Many studies have identified an association between cognitive activity and cognitive function. In other words, people who engage in mentally stimulating activities as they age also tend to maintain their cognitive ability longer. The nature of the relationship between activity and ability, however, remains unclear. Does mental stimulation actually make the brain stronger, or are people with higher cognitive functioning more likely to seek out mental stimulation? A recent study conducted by Rush University Medical Center in Chicago supports the hypothesis that cognitive activity may actually lead to better cognitive function.
The study is based on longitudinal data on cognitive function and activity among 1,076 participants in the Rush Memory and Aging Project, a study of chronic medical conditions among older adults. The participants were recruited from a variety of service agencies around the Chicago area, and took part in annual cognitive assessments. These assessments included a variety of established tests of different cognitive functions, including different types of memory and perception speed. The mean number of years in the study was 4.9, leading to a mean number of just under six evaluations (including the baseline evaluation) per participant.
To be included in this particular analysis, participants had to be without dementia and 65 years of age or better at the beginning of the study, and to take part in at least one annual follow-up. The mean age of participants was 80.4 years at the beginning of the study, with a mean of 14.5 years of education. Compared to the general population, participants were more likely to be white and non-Hispanic. In addition to the cognitive assessments, at each annual follow-up participants also reported on their involvement in seven different types of cognitively stimulating activity within the past year.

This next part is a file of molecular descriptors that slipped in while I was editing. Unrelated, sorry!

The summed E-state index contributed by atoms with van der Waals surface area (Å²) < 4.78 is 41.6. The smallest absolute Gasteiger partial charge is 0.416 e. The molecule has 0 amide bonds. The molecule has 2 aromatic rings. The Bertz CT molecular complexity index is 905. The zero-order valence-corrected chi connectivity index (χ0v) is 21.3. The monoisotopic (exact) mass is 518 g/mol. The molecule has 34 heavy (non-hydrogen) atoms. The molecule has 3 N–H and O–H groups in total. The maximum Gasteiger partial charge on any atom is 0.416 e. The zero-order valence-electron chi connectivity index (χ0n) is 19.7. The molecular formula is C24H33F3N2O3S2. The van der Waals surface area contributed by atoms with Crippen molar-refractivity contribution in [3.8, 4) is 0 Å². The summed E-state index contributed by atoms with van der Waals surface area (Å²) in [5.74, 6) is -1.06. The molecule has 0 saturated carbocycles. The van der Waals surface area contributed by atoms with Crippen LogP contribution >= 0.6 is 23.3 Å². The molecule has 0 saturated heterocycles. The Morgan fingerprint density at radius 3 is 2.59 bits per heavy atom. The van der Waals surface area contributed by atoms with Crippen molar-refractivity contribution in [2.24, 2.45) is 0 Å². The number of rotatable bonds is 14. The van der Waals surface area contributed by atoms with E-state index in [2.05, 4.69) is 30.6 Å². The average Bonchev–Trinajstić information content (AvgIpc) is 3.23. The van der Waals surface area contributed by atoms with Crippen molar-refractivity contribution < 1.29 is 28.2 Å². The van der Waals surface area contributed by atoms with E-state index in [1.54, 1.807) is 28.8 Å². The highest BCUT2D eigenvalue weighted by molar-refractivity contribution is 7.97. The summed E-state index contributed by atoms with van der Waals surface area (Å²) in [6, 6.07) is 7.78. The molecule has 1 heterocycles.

The researchers used what is called a cross-lagged panel model of analysis. Simply put, this is a method for analyzing the relationship between potentially reciprocal (as in, having a causal affect on one another) variables at multiple points in time. In this instance, this cross-lagged method enabled researchers to examine whether a higher level of cognitive activity in a given year was predictive of better cognitive function a year later, or vice versa.
Within this sample, a higher level of cognitive activity predicted a higher level of cognitive function in the following year. Cognitive function was not predictive of cognitive activity in the following year, with the exception of working memory, one of the three types of memory ability tested in the annual assessments. (Perceptual speed also came close to having a statistically significant affect on subsequent cognitive activity.) This study supports the hypothesis that cognitive engagement helps maintain cognitive function as we age. It does appear that some aspects of cognitive function, such as working memory and possibly perceptual speed, may be needed to support cognitive engagement.
The authors offer a few caveats, most notably that participants were selected and not representative of the general older adult population, and that cognitive activity was based on participant self-report of particular forms of cognitive activity. However, this study had several strengths, including a greater number of participants and a greater number of cognitive evaluations. This study is further support for mental stimulation as a strategy for healthy aging.